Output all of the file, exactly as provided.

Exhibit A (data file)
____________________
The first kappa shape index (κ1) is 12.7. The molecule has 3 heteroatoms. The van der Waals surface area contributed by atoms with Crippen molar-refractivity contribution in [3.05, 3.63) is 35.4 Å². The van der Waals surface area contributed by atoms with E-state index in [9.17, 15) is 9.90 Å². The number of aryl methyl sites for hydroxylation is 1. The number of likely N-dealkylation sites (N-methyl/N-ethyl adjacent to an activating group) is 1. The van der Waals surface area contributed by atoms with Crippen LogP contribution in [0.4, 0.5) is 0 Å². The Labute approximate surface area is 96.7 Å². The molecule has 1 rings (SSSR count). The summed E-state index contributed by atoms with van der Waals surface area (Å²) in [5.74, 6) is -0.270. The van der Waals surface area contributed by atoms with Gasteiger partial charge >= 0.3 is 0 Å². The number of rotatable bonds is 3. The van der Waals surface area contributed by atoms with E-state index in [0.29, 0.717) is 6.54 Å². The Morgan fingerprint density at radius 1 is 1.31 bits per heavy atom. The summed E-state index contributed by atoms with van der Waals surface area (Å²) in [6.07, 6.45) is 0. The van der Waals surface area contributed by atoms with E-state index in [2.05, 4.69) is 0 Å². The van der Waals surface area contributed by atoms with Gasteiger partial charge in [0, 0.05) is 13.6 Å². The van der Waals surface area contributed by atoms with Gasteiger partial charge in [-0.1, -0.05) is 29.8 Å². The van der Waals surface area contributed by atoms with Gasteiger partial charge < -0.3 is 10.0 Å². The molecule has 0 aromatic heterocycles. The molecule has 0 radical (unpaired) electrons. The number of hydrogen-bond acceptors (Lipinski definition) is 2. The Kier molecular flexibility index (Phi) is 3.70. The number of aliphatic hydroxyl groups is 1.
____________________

The first kappa shape index (κ1) is 12.7. The molecule has 3 heteroatoms. The van der Waals surface area contributed by atoms with Crippen molar-refractivity contribution in [3.05, 3.63) is 35.4 Å². The van der Waals surface area contributed by atoms with E-state index in [9.17, 15) is 9.90 Å². The number of aryl methyl sites for hydroxylation is 1. The number of likely N-dealkylation sites (N-methyl/N-ethyl adjacent to an activating group) is 1. The van der Waals surface area contributed by atoms with Crippen LogP contribution in [0.4, 0.5) is 0 Å². The Labute approximate surface area is 96.7 Å². The molecule has 1 rings (SSSR count). The summed E-state index contributed by atoms with van der Waals surface area (Å²) in [5.74, 6) is -0.270. The van der Waals surface area contributed by atoms with Gasteiger partial charge >= 0.3 is 0 Å². The number of rotatable bonds is 3. The van der Waals surface area contributed by atoms with E-state index in [0.29, 0.717) is 6.54 Å². The Morgan fingerprint density at radius 1 is 1.31 bits per heavy atom. The summed E-state index contributed by atoms with van der Waals surface area (Å²) in [6.07, 6.45) is 0. The van der Waals surface area contributed by atoms with E-state index in [2.05, 4.69) is 0 Å². The van der Waals surface area contributed by atoms with Gasteiger partial charge in [0, 0.05) is 13.6 Å². The van der Waals surface area contributed by atoms with Gasteiger partial charge in [-0.1, -0.05) is 29.8 Å². The van der Waals surface area contributed by atoms with Gasteiger partial charge < -0.3 is 10.0 Å². The molecule has 0 aromatic heterocycles. The molecule has 0 radical (unpaired) electrons. The number of hydrogen-bond acceptors (Lipinski definition) is 2. The Kier molecular flexibility index (Phi) is 3.70. The number of aliphatic hydroxyl groups is 1.